If you would like to view the Geraldine Katherine White papers for yourself, please feel free to contact the IU Archives to set up an appointment.
Earlier this summer whilst attending a “Lunch & Learn” hosted by the Office of the Bicentennial, I had the pleasure of meeting Gerardo Gonzalez, Dean Emeritus of the IU Bloomington School of Education (2000-2015). He mentioned that he had a memoir coming out later this year and he had some related family papers. They needed a permanent secure home – was the Archives interested?
If you are a regular reader of this blog, you already know that we collect quite broadly to document Indiana University and the people affiliated with the institution. But for those that may not or just for further information on our processes – indeed, the mission of the IU Libraries University Archives is to collect, preserve and make available university records of enduring value (as I tell classes, that is clearly something I have written down somewhere and have repeated several times, ha!). In pursuit of that mission, we focus on collecting records created and collected by IU Bloomington offices, departments, centers, institutes, as well as any campus offices with system-wide responsibilities. In addition, we seek out the records of student, faculty, and staff organizations. But we also extend our collecting priorities to the personal papers of IUB faculty, staff, and alumni. With these papers, we have areas of focus within each and they all tend to be on those materials that reflect their time at the university. But we also sometimes choose to go beyond that so that in the end, we have a collection that paints a fuller picture of the creator and his or her life.
So my answer to Dr. Gonzalez was an immediate affirmation. The papers he offered were very precious to him, as they were all related to his family’s emigration from Cuba to the United States shortly after Fidel Castro took power. Just a child at the time, Dr. Gonzalez only learned of the existence of the surviving telegrams, correspondence, plane tickets, etc. many years later when his father presented them in the briefcase in which they had been housed for safekeeping over the years.
And now, we are responsible for their safekeeping, and they will allow us to tell a fuller, richer story of one of Indiana University’s most respected administrators and educators who began his life in the United States a shy, frightened refugee.
A finding aid for Dr. Gonzalez’s papers can be found on ArchivesOnline. If you would like to view the collection, contact an archivist but note that we have fully digitized the small collection – click on the small cameras next to each item – as well as a few of the photographs! In addition to that, Dr. Gonzalez’s memoir, A Cuban Refugee’s Journey to the American Dream: The Power of Education, is now available through the IU Press! I just received my own copy, a gift from the author (thank you, Dr. Gonzalez!) yesterday, and I look forward to learning more about his journey.
As springtime bloomed across Indiana University in 1908, an Indiana Daily Student reporter eagerly previewed an upcoming campus event. “Dainty maids in the picturesque garb of the English peasant or the flaxen-haired Norwegian will dance the complex, but graceful folk dances of long ago.” Who were these “dainty maids” and what was this dazzling-sounding spectacle? The new Indiana University May Festival collection (C693)at the University Archives tells us a history of a vernal campus tradition. Importantly, the Indiana University May Festival became an active space for female student participation in the early twentieth century.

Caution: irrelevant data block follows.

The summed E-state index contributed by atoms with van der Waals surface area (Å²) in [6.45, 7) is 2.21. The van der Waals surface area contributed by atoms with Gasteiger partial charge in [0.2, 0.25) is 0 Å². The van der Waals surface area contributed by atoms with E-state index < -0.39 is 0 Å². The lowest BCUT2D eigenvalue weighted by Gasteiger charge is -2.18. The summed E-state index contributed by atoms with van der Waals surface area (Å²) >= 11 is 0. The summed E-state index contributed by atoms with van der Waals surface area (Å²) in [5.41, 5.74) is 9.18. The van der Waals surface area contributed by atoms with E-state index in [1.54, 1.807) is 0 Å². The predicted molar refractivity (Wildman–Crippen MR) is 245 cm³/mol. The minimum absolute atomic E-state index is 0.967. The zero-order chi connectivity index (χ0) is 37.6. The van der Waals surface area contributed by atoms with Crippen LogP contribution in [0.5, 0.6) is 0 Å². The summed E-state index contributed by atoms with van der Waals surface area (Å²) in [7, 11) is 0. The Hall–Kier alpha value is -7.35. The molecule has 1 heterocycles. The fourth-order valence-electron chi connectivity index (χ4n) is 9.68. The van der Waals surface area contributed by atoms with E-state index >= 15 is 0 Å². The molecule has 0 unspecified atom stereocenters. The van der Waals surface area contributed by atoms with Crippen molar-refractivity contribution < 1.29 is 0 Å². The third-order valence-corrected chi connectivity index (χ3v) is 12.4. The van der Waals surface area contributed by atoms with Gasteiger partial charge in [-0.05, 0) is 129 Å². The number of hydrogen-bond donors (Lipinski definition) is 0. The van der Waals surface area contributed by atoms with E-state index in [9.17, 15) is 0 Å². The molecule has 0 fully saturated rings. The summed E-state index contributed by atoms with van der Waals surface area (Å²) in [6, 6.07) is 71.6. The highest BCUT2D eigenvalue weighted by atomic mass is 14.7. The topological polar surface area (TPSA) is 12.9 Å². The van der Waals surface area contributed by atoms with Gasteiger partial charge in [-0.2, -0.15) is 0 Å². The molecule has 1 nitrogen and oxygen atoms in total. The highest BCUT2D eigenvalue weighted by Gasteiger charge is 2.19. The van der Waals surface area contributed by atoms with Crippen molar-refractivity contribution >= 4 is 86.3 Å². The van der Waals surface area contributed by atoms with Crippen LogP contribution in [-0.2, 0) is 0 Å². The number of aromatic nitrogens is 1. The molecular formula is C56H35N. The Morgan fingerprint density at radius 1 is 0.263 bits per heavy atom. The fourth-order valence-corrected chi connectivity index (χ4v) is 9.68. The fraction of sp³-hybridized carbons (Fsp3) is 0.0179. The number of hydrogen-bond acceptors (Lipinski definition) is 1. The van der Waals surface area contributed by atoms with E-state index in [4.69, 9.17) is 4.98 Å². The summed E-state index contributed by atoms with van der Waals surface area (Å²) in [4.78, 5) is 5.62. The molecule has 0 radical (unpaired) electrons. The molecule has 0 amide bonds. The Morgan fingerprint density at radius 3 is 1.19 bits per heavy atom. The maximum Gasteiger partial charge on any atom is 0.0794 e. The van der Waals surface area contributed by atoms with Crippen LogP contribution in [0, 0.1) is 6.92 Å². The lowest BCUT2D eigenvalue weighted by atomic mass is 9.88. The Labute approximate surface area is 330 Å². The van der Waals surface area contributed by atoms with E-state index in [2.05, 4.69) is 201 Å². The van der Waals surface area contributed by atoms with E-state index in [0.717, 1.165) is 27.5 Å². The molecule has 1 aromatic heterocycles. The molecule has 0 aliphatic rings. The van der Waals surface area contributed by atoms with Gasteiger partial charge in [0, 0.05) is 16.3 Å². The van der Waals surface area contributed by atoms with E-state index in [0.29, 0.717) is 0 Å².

The IU May Festival began in earnest in 1905, when the IU Lecture Association organized an event featuring orchestral and choral performances in the Men’s Gymnasium. A cantata rendition of “The Swan and the Skylark” and ballet music from Faust evoked a springtime feeling. Despite glowing reviews, the IULA-hosted May Festival suffered from poor student participation. An Indiana Daily Student reporter expressed disappointment in 1906: “The small attendance is inconceivable. If the singers of Bloomington and the University knew what the chorus is doing, there would be a regular attendance of 200 instead of 30 or 40.” The event satisfied a Bloomington audience, but didn’t impact enough IU students at the time.
Beginning in 1908, the Women’s Athletic Association and Department of Physical Education for Women hosted the event in the Women’s Gymnasium for an invitation-only audience. Female students demonstrated exercises like dumbbell handling and club-swinging “with all the vigor and skill of their brothers,” as an IDS reporter noted. In the afternoon, they transformed into “dainty maids” to dance and wind cream and crimson streamers around a tall May Pole. Interestingly, the IDS also notes that only a small number of male students received invitations to the 1908 event.
This iteration of the May Festival was a staple of campus life by the 1920s. By 1922, the Women’s Self-Government Association (WSGA) sponsored an integral feature of the event: the election and crowning of a May Queen. The 1924 May Festival program names Mildred Wight as May Queen, with her heralds Ethel Budrow and Dorothy Tousley. Following a procession with flower girls, crown bearers, maids of honor, and other attendants, “The newly crowned May Queen is entertained by the joyous peasants.” IU students in pastoral garb performed six folk dances for the May Queen, followed by the mythical dance program “Fantasy of Dusk and Dawn.” The programs in this collection show how the all-female May Festival committee staged a mythological renaissance for modern day Bloomington.
By the 1922 May Festival, the WAA and WSGA had moved proceedings to Dunn Meadow. Rather than an invitation-only event in the Women’s Gymnasium, the May Festival had turned into a public performance. This collection also includes a 25-cent ticket for “Sylvia” to attend the Dance Drama portion of the festival at Dunn Meadow in 1927. IDS articles from this time also list the delightful box lunches served to attendees (who could say no to shrimp and mayonnaise sandwiches?) at no cost. One reporter indicated that the WAA and WSGA prepared 800 of these lunches—enough for a huge crowd. The May Festival shows how women at IU transformed a small musical celebration into a popular event that highlighted their talents as athletes, dancers, singers, and artists.
It appears that the WAA and WSGA ceased sponsorship of the May Festival after the 1920s. The last program contained in this collection is from 1928. IU women, however, carried on celebrating the tradition into at least the 1940s, as documented in the IU women’s residence halls scrapbooks. Collection C631, which contains 82 such scrapbooks from 1925-1959, is open for research and offers images from these later unofficial celebrations.